Need to clear up contrasting assessment

Is Malta one of the least business-friendly countries? The World Bank seems to believe so but the European Commission thinks otherwise. Admittedly, Malta still has to come up to scratch in a number of matters that can act as a brake to a faster rhythm of development. But, clearly, great improvement has been made as otherwise the country would not have been able to move ahead and, more importantly, to withstand the constant heat from the economic turmoil hitting a string of countries across Europe.

The two sharply contrasting assessments of the island’s business environment do come as a surprise, suggesting that, maybe, the World Bank is not, after all, as up to date as the European Commission when it comes to evaluating, on the ground, how “friendly” the country really is for business. According to the World Bank, access to credit, dealing with construction permits and red tape in starting businesses, getting electricity and enforcing contracts have made Malta one of the least business-friendly countries not only in Europe but in the world.

To drive the point home even harder, it found that Malta is the most difficult place to do business in the whole of Europe, including candidate members. All this is highly uncomplimentary. Yet, according to Brussels, Malta performed best where it comes to creating a business-friendly environment. It said: “Malta is one of the few EU countries that have enacted a Small Business Act”. It then praised the various schemes introduced by the Government to help access to financing.

Which, then, is the correct version? Since Malta is a member of the European Union, it may be safe to conclude that the Commission is in a better position to assess the situation than the World Bank. The problem is that since the World Bank report is read by people that matter in the world of business, the conclusions it draws can do a great deal of unnecessary harm to Malta’s prospects in its work to attract foreign direct investment.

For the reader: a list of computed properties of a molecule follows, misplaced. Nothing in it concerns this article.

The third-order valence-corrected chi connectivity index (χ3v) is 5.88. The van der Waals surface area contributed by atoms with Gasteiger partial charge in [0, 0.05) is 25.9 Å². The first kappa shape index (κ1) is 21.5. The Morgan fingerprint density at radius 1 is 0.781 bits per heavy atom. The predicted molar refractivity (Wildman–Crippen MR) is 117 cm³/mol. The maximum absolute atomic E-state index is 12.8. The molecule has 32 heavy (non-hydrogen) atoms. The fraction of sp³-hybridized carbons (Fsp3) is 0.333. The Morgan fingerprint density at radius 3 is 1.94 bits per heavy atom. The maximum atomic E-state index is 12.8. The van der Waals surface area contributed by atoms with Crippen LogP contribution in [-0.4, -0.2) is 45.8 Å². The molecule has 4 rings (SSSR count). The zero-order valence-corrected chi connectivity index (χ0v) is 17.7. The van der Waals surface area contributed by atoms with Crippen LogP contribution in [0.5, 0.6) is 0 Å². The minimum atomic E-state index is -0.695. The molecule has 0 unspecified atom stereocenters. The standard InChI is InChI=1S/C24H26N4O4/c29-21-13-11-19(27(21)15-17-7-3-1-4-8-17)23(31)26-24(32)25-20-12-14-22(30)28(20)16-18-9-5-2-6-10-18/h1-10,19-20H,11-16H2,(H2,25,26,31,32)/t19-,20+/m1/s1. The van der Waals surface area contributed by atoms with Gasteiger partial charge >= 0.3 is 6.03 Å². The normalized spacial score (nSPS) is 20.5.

Which is why, of course, the Maltese Government expressed disappointment and, as against on other occasions when it may not have been well justified in feeling aggrieved by a particular assessment, in this case it would seem it is well in order to complain.

With good reason, the Government has brought up in its counter-arguments the improvements it had introduced to create a more business-friendly environment, particularly the incentives to facilitate access to credit, such as MicroInvest, MicroCredit, and the one-stop shop for businesses, Business First.

Quite rightly, too, it remarked that various international institutions, including the World Economic Forum and the European Commission, had noted the substantial progress the country had made in the business sector and mentioned also the enactment of the Small Business Act in June last year.

There seems to be another sharp contrast. In the World Bank report, Malta places 176th in a classification linked to access to finance, whereas the island ranked 17th in a World Economic Forum report published earlier this year.

Maybe there is something in all this that has yet to be cleared up, such as, for instance, differences in classification and interpretation.

Or maybe, as it has already been remarked, there is some updating on the part of the World Bank that needs to be done. If this is the case, the Government ought to take it up in earnest with it in order to put matters right.


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